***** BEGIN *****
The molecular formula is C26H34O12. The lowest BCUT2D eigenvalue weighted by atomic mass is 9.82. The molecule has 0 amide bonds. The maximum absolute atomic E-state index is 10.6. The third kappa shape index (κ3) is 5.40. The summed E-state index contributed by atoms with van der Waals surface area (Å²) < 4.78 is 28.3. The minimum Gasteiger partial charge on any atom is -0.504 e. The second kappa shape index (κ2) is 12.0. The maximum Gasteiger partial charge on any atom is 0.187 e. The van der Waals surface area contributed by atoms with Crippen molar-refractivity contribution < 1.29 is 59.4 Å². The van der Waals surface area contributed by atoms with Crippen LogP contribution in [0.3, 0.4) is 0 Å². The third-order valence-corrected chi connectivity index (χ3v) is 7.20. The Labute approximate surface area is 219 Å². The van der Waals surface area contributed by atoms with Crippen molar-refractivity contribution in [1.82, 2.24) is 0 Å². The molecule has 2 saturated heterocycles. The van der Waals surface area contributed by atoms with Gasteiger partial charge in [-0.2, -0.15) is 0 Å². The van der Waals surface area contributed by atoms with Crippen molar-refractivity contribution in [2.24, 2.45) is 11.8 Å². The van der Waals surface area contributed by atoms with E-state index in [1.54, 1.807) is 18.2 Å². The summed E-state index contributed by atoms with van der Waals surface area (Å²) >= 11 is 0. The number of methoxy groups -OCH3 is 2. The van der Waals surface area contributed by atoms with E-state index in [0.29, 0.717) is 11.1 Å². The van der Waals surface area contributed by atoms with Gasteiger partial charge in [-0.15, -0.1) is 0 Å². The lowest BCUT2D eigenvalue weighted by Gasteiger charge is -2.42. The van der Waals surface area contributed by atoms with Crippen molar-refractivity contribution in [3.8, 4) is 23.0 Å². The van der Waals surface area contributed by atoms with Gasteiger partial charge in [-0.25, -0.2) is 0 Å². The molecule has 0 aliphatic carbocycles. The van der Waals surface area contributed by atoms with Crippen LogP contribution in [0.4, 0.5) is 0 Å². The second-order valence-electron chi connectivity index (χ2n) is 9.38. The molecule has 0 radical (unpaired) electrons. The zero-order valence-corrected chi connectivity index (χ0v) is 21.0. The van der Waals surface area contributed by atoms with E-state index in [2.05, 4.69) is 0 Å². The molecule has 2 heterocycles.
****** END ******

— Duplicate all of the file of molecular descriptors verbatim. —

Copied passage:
The molecular formula is C26H34O12. The lowest BCUT2D eigenvalue weighted by atomic mass is 9.82. The molecule has 0 amide bonds. The maximum absolute atomic E-state index is 10.6. The third kappa shape index (κ3) is 5.40. The summed E-state index contributed by atoms with van der Waals surface area (Å²) < 4.78 is 28.3. The minimum Gasteiger partial charge on any atom is -0.504 e. The second kappa shape index (κ2) is 12.0. The maximum Gasteiger partial charge on any atom is 0.187 e. The van der Waals surface area contributed by atoms with Crippen molar-refractivity contribution < 1.29 is 59.4 Å². The van der Waals surface area contributed by atoms with Crippen LogP contribution in [0.3, 0.4) is 0 Å². The third-order valence-corrected chi connectivity index (χ3v) is 7.20. The Labute approximate surface area is 219 Å². The van der Waals surface area contributed by atoms with Crippen molar-refractivity contribution in [1.82, 2.24) is 0 Å². The molecule has 2 saturated heterocycles. The van der Waals surface area contributed by atoms with Gasteiger partial charge in [-0.2, -0.15) is 0 Å². The van der Waals surface area contributed by atoms with Crippen molar-refractivity contribution in [2.24, 2.45) is 11.8 Å². The van der Waals surface area contributed by atoms with E-state index in [1.54, 1.807) is 18.2 Å². The summed E-state index contributed by atoms with van der Waals surface area (Å²) >= 11 is 0. The number of methoxy groups -OCH3 is 2. The van der Waals surface area contributed by atoms with E-state index in [0.29, 0.717) is 11.1 Å². The van der Waals surface area contributed by atoms with Gasteiger partial charge in [-0.15, -0.1) is 0 Å². The lowest BCUT2D eigenvalue weighted by Gasteiger charge is -2.42. The van der Waals surface area contributed by atoms with Crippen molar-refractivity contribution in [3.8, 4) is 23.0 Å². The van der Waals surface area contributed by atoms with Gasteiger partial charge in [-0.25, -0.2) is 0 Å². The molecule has 0 aliphatic carbocycles. The van der Waals surface area contributed by atoms with Crippen LogP contribution in [0.4, 0.5) is 0 Å². The second-order valence-electron chi connectivity index (χ2n) is 9.38. The molecule has 0 radical (unpaired) electrons. The zero-order valence-corrected chi connectivity index (χ0v) is 21.0. The van der Waals surface area contributed by atoms with E-state index in [2.05, 4.69) is 0 Å². The molecule has 2 heterocycles.